When you put an offer on a home, it may be a good idea for your loan officer to call the seller’s agent, not only as a friendly introduction but to also reassure the seller’s real estate agent that you’re a qualified buyer. There are a lot of “over promise, under deliver” situations that I’ve seen from lenders. If a potential buyer’s lender is the type of person to call and communicate well with me—major brownie points in my book! Everybody wants a smooth and easy transaction, and this will happen with a team who communicates well and often.
Other tactics to consider if you are in a multiple offer situation are:
• Offering over-list price
• Shortening your option period
• Using conventional loan instead of FHA loan (Federal Housing Administration)
• This will be discussed in more detail further along
• A quicker close. Make sure to clear this with your lender first
• Getting “conditionally approved” and waiving your financing contingency in your offer. Discuss this with your lender first
• Don’t ask the seller to pay for closing costs
• By waiving your financing contingency, when submitting an offer, you are stating that you do not need or expect a refund in the event that financing is not approved by your lender.
• If you ignored crucial dates in the contract
• Items to look over in your contract that have dates attached to them include: option period, financing, title, survey, and seller’s disclosure.
• If you randomly decide, nah, this home isn’t for me.
• If there’s nothing wrong with the property or your financing, and you are past your option period, chances are you’re NOT getting that earnest money back.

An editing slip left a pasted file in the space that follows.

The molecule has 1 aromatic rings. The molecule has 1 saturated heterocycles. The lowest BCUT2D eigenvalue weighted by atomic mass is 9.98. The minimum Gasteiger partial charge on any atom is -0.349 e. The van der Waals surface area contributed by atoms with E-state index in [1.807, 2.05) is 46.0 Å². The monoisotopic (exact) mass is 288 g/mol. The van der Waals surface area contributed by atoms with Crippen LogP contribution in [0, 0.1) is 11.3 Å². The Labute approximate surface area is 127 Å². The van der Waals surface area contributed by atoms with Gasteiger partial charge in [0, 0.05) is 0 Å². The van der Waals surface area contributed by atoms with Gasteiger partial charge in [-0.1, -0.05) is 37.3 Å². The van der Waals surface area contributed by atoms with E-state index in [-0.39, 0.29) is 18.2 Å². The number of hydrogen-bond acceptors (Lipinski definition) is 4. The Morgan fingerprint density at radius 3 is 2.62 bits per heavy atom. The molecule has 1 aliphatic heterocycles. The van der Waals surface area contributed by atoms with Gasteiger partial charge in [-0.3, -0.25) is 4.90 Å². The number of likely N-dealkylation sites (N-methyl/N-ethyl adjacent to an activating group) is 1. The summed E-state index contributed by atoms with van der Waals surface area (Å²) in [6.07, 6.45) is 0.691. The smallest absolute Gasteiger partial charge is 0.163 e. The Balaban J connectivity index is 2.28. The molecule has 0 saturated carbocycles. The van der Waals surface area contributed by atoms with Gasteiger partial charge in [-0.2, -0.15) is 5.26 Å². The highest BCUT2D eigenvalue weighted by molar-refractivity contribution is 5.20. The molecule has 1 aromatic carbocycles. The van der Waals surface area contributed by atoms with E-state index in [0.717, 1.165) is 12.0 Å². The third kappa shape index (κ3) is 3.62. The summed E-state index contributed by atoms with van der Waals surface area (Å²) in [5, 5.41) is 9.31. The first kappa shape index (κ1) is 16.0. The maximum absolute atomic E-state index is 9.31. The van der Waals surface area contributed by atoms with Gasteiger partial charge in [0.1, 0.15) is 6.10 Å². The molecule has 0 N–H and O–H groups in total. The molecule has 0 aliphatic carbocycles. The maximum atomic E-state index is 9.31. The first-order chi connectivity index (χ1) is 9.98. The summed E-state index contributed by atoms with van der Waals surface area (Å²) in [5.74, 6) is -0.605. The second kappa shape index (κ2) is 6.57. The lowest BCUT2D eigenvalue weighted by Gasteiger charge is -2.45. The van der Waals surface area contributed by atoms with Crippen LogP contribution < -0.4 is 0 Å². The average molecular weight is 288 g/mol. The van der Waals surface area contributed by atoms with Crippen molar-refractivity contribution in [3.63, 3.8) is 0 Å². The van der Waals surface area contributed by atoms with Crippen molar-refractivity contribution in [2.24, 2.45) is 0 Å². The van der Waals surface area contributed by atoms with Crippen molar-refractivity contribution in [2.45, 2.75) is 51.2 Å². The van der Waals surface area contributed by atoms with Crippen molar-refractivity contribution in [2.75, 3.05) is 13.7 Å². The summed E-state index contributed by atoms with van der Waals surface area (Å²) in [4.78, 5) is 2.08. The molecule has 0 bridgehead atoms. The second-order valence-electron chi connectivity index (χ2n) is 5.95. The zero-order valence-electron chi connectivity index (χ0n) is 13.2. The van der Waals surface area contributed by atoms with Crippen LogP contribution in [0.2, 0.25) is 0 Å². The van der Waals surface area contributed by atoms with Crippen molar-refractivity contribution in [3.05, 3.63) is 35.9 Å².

When a seller and an agent review offers, a buyer’s financing is considered up front along with the down payment amount. A better loan is a better offer, if all the other contingencies are equal, a better loan has the best chance of closing. All FHA concerns mainly stem from these questions: Will this person be approved? Will we actually close on time, or at all?
• How or if you can rent out your home
• The number of additional rooms
• The style of homes allowed
• If you can run a business from home
• Rules about pets
• Exterior paint colors
• Fees for road maintenance or amenities
• How many homes is the builder working on at once? How are the projects managed?
• How many homes does the builder complete in a year? Include start and completion times.
• Does the builder use the same sub-contractors?
• How does the builder bid your homes? Fixed cost? Cost plus?
• How is client communication handled through the process?
And many more! Your real estate agent will help you pick the right builder for your wants and needs. It’s very important to have them by your side to make sure timelines are being met, and somebody is looking out for your best interests.
Even if you have owned a home before, you may still be eligible. For example, the federal government’s definition of a first-time homebuyer is someone who hasn’t owned a personal residence in the past three years.
Another common tax exemption is a home sale exclusion. To qualify, you need to live in your primary residence for at least 2 years out of the 5 years leading up to the sale. Up to $250,000 of profit from the sale of your home can be tax free; $500,000 if you are married.
Some people avoid paying capital gains tax on their home by doing a 1031 exchange. This is when you use the proceeds from your house to buy another house that is of equal or greater value of the home you’re selling.